Anger mounts over consumer credit data hack

What is Equifax and why does it have personal information on half the American population?

As further details emerge about the server breach at Equifax—one of the largest and most damaging thefts of sensitive personal data in history—the magnitude and long-term implications of the credit reporting agency’s negligence are becoming clearer. The failure of Equifax to take the most basic security measures to protect the credit information of 143 million customers has rightfully provoked an angry response from people all around the world.

According to a company press release on September 7, hackers exploited a “website application vulnerability” at Equifax and gained access to huge volumes of consumer data—including Social Security numbers, birth dates, addresses and credit card account details—over a two-and-a-half-month period in the late spring and early summer of this year.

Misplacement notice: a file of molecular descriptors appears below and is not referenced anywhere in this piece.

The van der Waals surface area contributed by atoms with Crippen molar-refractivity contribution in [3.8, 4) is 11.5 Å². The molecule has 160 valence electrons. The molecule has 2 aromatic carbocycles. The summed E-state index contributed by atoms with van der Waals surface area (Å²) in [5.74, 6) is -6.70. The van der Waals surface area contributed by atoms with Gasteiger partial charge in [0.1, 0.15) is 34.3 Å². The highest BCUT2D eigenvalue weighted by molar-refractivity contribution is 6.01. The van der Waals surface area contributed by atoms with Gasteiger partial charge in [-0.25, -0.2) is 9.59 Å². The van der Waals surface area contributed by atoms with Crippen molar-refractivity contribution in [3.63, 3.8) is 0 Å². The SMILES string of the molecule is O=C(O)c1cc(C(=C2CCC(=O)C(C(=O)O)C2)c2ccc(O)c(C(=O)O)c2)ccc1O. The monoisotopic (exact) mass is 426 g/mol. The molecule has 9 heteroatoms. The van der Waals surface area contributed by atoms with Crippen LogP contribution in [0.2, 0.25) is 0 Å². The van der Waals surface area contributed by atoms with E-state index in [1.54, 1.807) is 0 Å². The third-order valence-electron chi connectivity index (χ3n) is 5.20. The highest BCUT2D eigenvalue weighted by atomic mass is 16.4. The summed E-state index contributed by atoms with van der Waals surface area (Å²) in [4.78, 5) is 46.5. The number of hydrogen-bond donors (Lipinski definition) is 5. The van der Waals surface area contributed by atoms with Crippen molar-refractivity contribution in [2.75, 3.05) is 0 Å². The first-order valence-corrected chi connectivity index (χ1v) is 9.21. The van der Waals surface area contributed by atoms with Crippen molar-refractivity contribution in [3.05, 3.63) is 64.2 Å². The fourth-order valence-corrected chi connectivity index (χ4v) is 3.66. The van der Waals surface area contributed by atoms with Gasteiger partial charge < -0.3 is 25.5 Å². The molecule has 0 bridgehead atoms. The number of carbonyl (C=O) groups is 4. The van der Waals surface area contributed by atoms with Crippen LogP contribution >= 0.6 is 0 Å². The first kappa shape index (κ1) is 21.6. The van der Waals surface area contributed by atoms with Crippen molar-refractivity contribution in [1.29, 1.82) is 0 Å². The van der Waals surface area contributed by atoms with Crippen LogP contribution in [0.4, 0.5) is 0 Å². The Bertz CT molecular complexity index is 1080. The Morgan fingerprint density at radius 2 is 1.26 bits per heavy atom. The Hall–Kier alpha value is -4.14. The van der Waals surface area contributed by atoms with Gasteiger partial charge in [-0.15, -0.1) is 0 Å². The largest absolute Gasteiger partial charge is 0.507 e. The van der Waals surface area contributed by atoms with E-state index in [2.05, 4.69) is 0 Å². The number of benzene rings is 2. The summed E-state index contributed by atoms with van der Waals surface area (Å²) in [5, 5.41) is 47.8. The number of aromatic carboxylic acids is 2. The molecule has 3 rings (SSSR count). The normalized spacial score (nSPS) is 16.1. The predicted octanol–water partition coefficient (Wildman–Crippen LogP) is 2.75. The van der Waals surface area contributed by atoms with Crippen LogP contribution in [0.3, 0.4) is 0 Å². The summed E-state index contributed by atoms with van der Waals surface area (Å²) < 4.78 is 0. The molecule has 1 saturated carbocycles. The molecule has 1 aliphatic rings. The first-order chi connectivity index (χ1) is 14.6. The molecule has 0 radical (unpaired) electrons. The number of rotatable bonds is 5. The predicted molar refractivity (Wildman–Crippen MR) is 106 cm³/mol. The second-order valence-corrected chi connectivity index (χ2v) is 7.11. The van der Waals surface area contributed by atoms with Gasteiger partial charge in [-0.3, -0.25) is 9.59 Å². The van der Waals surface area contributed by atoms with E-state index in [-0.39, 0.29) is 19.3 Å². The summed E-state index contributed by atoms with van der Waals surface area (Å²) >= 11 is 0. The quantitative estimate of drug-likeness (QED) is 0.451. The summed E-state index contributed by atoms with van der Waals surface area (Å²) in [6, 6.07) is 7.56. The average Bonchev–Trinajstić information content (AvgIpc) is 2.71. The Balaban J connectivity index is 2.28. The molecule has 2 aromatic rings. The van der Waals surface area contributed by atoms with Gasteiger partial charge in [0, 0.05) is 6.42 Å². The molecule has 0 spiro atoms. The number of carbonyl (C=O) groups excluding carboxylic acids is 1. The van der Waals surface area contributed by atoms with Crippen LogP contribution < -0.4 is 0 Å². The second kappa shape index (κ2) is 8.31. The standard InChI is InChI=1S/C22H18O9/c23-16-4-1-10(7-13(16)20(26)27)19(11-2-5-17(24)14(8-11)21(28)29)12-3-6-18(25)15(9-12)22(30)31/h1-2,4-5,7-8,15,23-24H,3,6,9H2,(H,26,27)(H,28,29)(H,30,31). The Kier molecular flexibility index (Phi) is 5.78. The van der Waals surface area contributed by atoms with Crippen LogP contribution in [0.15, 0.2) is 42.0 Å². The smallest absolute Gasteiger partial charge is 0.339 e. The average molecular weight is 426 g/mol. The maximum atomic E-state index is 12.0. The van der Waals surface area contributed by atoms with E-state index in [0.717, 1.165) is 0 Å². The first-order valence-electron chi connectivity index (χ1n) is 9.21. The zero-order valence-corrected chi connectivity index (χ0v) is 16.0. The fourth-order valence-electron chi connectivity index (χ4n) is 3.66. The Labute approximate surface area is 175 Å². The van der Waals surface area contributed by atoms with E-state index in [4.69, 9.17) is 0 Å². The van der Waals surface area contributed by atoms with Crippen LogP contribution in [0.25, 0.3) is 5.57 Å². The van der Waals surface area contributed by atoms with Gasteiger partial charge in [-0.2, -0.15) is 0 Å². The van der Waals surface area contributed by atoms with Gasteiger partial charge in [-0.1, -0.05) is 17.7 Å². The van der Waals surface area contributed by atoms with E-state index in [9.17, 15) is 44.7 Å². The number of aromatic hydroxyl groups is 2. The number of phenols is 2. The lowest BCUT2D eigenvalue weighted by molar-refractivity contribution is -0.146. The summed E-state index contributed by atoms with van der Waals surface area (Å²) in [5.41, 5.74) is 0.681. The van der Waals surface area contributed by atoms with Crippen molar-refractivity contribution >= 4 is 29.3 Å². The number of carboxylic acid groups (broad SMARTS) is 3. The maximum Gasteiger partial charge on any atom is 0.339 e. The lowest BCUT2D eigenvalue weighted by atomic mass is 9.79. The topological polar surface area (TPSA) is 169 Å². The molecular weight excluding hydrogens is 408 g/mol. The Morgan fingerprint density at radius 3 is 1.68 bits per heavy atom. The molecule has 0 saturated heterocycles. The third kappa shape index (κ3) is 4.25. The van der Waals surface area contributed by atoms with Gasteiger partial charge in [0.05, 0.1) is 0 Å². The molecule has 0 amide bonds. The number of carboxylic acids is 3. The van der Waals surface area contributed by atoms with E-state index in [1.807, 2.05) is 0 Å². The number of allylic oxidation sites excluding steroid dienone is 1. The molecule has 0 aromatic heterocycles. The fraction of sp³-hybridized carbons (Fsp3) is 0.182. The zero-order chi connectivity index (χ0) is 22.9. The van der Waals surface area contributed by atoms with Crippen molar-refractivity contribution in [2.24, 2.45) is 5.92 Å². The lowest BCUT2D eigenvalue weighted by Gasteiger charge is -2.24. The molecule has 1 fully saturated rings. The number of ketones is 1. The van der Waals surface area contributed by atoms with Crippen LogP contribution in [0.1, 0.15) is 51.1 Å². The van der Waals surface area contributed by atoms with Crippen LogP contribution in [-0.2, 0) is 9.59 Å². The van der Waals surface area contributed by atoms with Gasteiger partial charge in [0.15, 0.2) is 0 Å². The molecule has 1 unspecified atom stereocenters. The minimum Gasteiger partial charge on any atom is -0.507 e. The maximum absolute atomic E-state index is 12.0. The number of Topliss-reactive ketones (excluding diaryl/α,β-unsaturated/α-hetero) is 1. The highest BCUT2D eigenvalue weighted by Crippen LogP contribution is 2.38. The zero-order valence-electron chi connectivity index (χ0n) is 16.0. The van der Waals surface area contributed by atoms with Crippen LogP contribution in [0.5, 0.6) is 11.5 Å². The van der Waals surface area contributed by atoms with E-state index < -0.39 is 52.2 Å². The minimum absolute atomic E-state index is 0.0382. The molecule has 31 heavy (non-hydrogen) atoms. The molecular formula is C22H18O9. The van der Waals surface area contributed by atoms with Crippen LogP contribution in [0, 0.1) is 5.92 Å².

When the breach was discovered on July 29, company executives did nothing to alert anyone that their credit standing was in serious jeopardy. Instead, three top executives moved to sell $1.8 million of their company stock, while they waited another six weeks to report the hack to the public.

Along with the press release, the CEO of Equifax Rick Smith appeared visibly shaken in a YouTube video, where he promised to provide identity theft protection and credit file monitoring services at no charge to “every US consumer.” While he claimed that a preliminary investigation showed “no unauthorized activity on our core credit reporting databases,” he said that a dedicated web site and call center had been set up to “help consumers manage their personal situation.”

It quickly became clear that Equifax had no intention of responding to the flood of inquiries that came in, as phone calls went unanswered and the special web site ground to a halt. Meanwhile, it was revealed that the terms of the service agreement for the free package contained provisions that prevented individuals from ever seeking injunctive relief from Equifax if damage to their credit caused financial harm.